“If you haven’t found something amazing in music you experience during the day, it hasn’t been much of a day.”
How did you play the piece for the hundredth time and still feel amazed by its power? For me, that piece is Johann Sebastian Bach’s Fugue in E-flat Major (The St. Anne). I am and always will be in awe of this profound and amazing music expressing so completely the mysterious and awesome power of the Holy Trinity.
The implication here is that we must pay attention to the everything in each piece of music being practiced, performed, listened to, or taught. We must actively engage in the work of making music as a participant, not as a spectator. We must bring all our senses into play in each encounter and every circumstance.
Jeannine Jordan, concert organist
Recently I had the opportunity to interview James Thomashower, Executive Director of the American Guild of Organists for our Pro-Motion Music newsletter. Mr. Thomashower and I shared ideas and views on the difference between being a forward-looking and a forward-thinking musician (organist).
Most musicians and organists in particular are primarily forward-looking people with prepared music required either Sunday after Sunday and season after season or concert after concert. With Mr. Thomashower’s role as a visionary for the AGO, I asked him to share some of his and the organization’s forward-thinking ideas that could help organists (and musicians) grow beyond being only a forward-looking group?
Mr. Thomashower: I think the best strategy organists can follow to ensure career stability and growth is for them to be
- less rigid,
- more flexible,
- and constantly willing to learn.
I am not suggesting at all that they should ever lower their standards, but the world is changing every day, and organists need to look ahead at the directions in which their employers are headed musically and liturgically.
Organists must be
- constantly attuned to what’s happening in their places of employment,
- be prepared for change,
- and learn to adapt to new kinds of services with different types of music than they are accustomed to playing.
The organists who will flourish are those who can most effectively adapt to the changing demands that they may face. That may mean
- learning new music
- accepting a new role, perhaps as a back-up musician in a blended service
- graciously accepting an opportunity to play a digital instrument if a job with a pipe organ is not readily available.
Organists know more about their instrument than anyone else. Regardless of the particular circumstances they may face in a given church, they have a responsibility to be the best advocates for the organ and organ music in our society. That role is thrust upon them by virtue of their extraordinary musical skills, competence, and professionalism. They should embrace it with pride and joy.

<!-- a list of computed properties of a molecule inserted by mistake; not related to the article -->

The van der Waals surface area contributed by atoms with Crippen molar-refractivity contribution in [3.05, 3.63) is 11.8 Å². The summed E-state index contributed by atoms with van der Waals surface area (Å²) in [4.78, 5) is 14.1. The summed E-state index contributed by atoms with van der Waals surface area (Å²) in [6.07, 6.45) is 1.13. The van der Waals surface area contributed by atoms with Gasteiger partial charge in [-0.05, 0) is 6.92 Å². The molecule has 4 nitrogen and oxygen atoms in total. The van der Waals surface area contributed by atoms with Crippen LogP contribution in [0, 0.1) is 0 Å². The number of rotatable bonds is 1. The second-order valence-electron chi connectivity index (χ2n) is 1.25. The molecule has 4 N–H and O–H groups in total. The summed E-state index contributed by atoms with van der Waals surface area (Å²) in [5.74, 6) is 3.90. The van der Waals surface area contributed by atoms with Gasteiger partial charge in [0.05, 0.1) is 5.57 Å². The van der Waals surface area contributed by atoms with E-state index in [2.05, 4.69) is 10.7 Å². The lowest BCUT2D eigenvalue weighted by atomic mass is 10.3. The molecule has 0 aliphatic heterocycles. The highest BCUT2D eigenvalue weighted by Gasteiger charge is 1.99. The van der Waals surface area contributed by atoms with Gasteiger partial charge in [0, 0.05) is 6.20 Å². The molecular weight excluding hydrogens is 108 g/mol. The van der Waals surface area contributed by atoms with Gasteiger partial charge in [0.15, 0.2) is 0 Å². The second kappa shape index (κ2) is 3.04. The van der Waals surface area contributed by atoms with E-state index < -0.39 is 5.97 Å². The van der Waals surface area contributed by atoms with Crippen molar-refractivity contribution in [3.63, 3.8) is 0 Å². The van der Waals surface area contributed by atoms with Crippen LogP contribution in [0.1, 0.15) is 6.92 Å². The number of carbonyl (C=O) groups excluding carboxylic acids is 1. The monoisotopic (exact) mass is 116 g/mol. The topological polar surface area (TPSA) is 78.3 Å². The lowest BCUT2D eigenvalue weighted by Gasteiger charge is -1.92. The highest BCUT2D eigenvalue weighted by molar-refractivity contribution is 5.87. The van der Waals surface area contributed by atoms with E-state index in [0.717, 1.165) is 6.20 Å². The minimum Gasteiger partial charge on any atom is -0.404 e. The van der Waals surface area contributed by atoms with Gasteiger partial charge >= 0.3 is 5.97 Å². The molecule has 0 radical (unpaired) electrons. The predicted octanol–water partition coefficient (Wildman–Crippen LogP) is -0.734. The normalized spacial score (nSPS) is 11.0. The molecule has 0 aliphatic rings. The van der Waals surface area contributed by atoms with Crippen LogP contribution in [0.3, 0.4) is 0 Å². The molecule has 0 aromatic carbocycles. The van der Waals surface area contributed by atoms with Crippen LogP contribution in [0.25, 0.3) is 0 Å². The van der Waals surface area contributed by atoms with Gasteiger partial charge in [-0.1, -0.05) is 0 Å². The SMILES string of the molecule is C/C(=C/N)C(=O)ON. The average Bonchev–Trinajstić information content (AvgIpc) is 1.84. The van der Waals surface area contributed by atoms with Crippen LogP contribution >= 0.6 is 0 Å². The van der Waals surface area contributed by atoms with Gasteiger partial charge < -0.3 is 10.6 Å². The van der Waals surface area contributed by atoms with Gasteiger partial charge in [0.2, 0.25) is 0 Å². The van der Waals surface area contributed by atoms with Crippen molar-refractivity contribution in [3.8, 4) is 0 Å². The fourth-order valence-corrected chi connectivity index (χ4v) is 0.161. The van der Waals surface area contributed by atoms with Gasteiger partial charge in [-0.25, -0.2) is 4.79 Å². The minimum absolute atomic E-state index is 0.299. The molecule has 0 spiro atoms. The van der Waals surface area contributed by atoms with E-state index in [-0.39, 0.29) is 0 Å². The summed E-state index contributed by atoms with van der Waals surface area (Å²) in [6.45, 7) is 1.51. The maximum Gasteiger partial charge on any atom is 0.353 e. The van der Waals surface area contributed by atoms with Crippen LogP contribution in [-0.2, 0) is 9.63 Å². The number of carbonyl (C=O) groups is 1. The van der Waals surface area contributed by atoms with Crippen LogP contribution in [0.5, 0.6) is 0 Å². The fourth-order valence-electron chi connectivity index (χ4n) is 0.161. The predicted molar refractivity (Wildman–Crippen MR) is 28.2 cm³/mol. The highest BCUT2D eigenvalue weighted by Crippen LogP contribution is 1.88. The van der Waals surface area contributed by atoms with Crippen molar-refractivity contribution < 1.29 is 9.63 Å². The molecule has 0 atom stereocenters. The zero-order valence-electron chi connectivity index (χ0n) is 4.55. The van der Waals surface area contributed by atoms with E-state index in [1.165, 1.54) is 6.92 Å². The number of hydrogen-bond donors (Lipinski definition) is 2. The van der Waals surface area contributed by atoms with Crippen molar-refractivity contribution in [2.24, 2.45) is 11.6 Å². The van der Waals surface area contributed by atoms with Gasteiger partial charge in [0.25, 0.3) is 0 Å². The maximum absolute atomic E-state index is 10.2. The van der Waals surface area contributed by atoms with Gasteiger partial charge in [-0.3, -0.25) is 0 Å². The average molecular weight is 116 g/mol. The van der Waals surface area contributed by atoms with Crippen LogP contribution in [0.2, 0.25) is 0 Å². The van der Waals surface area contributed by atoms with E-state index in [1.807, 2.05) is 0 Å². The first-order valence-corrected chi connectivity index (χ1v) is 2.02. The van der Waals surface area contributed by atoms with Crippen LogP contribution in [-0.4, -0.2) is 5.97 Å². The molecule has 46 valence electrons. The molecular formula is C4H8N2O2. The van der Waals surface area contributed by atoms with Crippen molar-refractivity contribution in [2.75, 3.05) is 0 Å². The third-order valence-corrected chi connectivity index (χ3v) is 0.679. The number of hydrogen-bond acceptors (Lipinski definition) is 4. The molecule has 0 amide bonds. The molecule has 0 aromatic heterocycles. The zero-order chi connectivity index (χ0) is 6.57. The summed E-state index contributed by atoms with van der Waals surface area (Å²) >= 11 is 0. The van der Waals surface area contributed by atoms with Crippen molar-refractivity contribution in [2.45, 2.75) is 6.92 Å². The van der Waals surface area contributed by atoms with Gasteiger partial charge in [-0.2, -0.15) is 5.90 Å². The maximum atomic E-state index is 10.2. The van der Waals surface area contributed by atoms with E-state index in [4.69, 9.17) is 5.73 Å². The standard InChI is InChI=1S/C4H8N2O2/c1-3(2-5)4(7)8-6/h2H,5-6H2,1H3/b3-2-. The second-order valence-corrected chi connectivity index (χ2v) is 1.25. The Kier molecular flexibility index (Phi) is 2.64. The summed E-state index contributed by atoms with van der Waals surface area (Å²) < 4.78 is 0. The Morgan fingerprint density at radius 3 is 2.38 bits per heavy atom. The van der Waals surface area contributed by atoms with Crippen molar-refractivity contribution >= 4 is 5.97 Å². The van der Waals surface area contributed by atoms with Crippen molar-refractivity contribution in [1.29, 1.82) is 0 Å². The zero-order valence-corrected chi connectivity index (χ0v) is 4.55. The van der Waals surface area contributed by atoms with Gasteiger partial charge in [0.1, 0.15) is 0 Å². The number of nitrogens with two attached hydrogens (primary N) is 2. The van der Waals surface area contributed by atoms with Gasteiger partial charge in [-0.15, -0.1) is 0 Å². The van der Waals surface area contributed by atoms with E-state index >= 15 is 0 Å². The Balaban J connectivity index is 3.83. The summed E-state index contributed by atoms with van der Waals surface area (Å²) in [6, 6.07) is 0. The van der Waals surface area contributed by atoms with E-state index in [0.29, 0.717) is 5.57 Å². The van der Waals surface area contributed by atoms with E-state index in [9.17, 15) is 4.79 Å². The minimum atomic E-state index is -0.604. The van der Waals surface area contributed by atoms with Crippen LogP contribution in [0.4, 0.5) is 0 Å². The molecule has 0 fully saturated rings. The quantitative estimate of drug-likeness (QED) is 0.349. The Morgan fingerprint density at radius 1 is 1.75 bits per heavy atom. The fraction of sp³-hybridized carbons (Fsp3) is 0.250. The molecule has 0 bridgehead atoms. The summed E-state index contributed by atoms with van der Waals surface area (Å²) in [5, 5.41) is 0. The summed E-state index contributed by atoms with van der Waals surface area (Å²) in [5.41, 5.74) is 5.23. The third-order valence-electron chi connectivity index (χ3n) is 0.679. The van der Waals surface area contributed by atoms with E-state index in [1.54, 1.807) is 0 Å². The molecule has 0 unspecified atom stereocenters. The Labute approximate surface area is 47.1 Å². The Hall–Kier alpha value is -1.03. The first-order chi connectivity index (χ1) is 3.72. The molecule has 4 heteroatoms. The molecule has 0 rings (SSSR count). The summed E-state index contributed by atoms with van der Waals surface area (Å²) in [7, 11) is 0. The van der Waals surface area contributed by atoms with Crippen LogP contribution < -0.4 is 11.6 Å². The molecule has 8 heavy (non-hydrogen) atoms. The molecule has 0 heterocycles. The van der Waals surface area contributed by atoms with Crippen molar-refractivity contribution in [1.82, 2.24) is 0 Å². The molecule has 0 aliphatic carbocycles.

Interview by Dr. Jeannine Jordan, concert organist
You’re honest but modest. You let your actions speak louder than words.
I frequently talk about and write about the two “P” words—Practice and Performance. However, it is important that I do more than talk and write about this subject; I also practice, create and perform new programs hoping that my example will encourage my students to work toward their practice and performance goals.
Creating programs takes sometimes months of research. Programs with a theme are always audience pleasers. Discovering that theme can take many twists and turns: an article read, a new piece performed, a thought from a student, an idea found while walking the beach or walking through an art gallery all can lead to that “new” program. Sometimes the “discovery” phase can take weeks or even months. Once the theme is solidified though, the creation of the program can begin.
For a program such as my organ and media event, Bach and Sons, the idea came from a series of solo organ concerts I presented at the Abbey Bach Festival where I played on one night the secular organ music of Johann Sebastian, Carl Phillip Emmanuel, and Wilhelm Friedemann Bach and on the second night the sacred organ music of those composers. These programs planted the seed for Bach and Sons.
Eighteen months later, after extensive research, practice, and preparation and with the help of an eight member focus group the concert was premiered in Anchorage, Alaska to an enthusiastic audience. Since then it has enjoyed many performances.
My students are well aware that I not only talk the talk about practice and performance, but spend hours a day in practice for those many performances throughout the year as a concert organist.